How not to handle yourself during an insider trading sentencing

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The U.S. attorney’s office in Manhattan has secured more than 80 insider trading convictions since cracking down on the white-collar crime in 2009. Most every sentencing followed the same formula: the guilty party apologizes, reminds everyone of all of their good deeds outside of the office and then throws themself at the mercy of the court. Michael Lucarelli took it another direction.

The former investor relations executive, who last made headlines back in August by running from a courthouse shoeless and in a tank top and sweatpants, was sentenced to nearly three years in prison on Thursday. But that wasn’t the real story. The highlights were his bizarre and unnecessarily honest courtroom antics.

Rather than apologizing to his former employer, a customary action in these sorts of circumstances, Lucarelli lashed out at Lippert, Heilshorn & Associates, which he said stole commissions from him, forcing him down a path that led to insider trading. LHA vehemently denied the claims, according to the New York Daily News.

He then read a baffling five-page statement that forced Manhattan federal Judge Jesse Furman to twice instruct him to stop yelling. He sought sympathy for being divorced, which he blamed on his impotence. “I couldn’t perform my sexual duties, and she’s 20 years younger,” he said in the prewritten statement.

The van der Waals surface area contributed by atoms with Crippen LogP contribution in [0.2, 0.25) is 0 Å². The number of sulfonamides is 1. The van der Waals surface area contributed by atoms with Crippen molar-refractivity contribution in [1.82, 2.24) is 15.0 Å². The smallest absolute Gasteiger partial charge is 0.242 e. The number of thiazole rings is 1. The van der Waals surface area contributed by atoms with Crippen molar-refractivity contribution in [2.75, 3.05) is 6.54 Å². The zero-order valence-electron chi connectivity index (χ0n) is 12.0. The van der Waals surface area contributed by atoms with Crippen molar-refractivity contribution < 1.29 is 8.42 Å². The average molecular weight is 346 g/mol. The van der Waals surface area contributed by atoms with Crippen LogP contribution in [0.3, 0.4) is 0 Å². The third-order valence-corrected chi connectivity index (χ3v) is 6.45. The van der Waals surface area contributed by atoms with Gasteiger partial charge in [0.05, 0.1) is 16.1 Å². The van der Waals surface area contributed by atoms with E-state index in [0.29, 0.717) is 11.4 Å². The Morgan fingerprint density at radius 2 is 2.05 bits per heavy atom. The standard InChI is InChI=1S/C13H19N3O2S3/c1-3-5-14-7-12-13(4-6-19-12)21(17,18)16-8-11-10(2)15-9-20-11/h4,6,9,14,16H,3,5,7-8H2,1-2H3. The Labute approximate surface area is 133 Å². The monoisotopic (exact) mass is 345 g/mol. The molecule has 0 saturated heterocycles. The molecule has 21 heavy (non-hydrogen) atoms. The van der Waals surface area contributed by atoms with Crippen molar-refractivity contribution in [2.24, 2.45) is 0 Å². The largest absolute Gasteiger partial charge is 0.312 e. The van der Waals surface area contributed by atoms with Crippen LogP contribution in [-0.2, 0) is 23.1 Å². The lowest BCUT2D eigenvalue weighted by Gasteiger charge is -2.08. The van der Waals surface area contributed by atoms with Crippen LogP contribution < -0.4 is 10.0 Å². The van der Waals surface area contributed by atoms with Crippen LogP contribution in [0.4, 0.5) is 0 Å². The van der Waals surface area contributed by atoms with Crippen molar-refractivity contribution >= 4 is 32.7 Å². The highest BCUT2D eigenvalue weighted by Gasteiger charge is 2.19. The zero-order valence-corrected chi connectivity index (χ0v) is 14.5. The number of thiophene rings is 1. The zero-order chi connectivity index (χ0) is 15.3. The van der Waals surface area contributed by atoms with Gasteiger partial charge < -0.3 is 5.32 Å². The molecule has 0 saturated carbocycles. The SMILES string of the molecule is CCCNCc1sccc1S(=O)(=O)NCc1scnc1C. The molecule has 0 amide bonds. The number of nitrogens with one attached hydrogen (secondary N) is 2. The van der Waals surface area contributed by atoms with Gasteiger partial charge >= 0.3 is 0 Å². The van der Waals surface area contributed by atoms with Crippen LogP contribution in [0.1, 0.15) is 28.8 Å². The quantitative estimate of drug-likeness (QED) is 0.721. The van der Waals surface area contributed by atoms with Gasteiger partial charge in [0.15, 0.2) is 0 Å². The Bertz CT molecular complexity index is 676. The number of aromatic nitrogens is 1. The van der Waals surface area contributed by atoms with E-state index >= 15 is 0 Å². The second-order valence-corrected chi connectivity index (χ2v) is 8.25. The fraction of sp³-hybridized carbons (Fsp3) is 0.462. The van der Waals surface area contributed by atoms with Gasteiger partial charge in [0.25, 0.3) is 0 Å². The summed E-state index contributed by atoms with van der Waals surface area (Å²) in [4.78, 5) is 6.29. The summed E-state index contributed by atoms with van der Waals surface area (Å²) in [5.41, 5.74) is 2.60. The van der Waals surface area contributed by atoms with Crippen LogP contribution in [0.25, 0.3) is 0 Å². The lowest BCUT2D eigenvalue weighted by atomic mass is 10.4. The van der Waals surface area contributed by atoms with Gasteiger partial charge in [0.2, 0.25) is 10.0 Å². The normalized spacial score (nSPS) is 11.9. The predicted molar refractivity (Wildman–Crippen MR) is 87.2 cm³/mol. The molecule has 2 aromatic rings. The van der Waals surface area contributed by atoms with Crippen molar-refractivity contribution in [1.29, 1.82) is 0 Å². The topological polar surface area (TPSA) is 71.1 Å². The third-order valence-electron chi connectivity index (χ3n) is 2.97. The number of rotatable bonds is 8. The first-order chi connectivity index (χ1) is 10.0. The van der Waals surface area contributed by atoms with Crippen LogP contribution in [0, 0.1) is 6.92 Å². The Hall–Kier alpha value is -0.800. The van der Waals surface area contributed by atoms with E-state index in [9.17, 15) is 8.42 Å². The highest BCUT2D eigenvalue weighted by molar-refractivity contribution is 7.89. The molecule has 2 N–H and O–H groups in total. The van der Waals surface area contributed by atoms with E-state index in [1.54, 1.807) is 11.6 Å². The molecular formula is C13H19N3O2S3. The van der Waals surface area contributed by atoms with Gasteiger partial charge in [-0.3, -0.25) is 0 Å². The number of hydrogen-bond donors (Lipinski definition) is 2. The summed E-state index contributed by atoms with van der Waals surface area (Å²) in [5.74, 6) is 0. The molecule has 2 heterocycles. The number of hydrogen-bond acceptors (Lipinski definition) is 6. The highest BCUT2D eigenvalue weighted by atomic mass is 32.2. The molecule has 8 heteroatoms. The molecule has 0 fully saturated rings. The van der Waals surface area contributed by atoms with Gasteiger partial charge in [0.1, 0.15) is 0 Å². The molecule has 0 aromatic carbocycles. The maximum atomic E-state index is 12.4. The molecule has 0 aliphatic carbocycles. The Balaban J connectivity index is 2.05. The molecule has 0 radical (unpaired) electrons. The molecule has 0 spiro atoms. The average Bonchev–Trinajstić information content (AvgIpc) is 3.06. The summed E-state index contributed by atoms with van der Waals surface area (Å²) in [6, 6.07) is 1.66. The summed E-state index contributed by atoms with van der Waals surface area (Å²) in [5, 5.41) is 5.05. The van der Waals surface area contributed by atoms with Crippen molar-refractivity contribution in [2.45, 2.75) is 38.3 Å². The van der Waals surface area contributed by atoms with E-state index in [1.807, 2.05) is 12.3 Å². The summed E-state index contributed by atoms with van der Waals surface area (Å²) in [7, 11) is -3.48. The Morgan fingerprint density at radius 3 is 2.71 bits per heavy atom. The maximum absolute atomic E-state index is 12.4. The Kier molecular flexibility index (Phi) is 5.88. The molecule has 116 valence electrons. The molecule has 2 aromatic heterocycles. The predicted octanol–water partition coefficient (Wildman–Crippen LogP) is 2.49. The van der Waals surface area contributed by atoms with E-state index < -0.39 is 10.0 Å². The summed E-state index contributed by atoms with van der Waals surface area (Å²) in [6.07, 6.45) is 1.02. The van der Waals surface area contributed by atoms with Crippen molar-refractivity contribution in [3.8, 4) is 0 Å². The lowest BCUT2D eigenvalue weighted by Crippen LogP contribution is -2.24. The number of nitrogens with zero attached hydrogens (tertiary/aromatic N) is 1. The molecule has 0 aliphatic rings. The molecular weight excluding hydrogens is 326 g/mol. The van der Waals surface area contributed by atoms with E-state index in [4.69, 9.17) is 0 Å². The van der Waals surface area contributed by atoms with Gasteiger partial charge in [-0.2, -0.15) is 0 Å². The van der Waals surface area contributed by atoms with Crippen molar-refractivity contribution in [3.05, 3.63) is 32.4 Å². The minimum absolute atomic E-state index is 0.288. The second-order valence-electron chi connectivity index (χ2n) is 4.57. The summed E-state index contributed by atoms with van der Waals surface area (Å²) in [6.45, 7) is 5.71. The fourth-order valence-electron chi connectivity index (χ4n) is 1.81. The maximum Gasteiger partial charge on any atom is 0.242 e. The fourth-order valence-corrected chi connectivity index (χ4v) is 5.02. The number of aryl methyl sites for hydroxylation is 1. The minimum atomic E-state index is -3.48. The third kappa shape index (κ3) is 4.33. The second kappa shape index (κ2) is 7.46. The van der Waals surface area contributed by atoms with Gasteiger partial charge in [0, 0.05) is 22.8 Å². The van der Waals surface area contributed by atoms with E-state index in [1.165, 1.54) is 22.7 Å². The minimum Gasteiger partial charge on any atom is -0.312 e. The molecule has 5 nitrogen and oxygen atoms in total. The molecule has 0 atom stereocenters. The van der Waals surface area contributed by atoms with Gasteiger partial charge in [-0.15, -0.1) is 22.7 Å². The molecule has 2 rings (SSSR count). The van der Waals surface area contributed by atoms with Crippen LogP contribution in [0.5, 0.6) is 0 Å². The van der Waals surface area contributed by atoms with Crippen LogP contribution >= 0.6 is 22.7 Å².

He then admitted to chronic cocaine use due to a dietary restriction on coffee caused by Crohn’s disease. “I didn’t take the drugs to get high, I did it because I can’t drink coffee — that’s a painful trip to the bathroom,” Lucarelli said. His cocaine use was also a contributing factor in his illegal trading, which netted him $955,521.62, he said.

Later, Lucarelli took the court back to a childhood memory: a fistfight that he got into with his father when he was 16, “which I won,” he said. He even bragged about working with super models Iman and Kathy Ireland, according to the New York Post.

“He tried to get so many thoughts out at a time that sometimes they trip over each other,” said Lucarelli’s lawyer, Patrick McGinley. Indeed.

“I have significant doubt about whether the defendant has ‘gotten it,’” Judge Furman said. Indeed.

Lucarelli, who now lives in North Dakota, said he plans on becoming a truck driver after his stint in prison. “If you’re a good driver, which I am, they don’t care about insider trading." Indeed.

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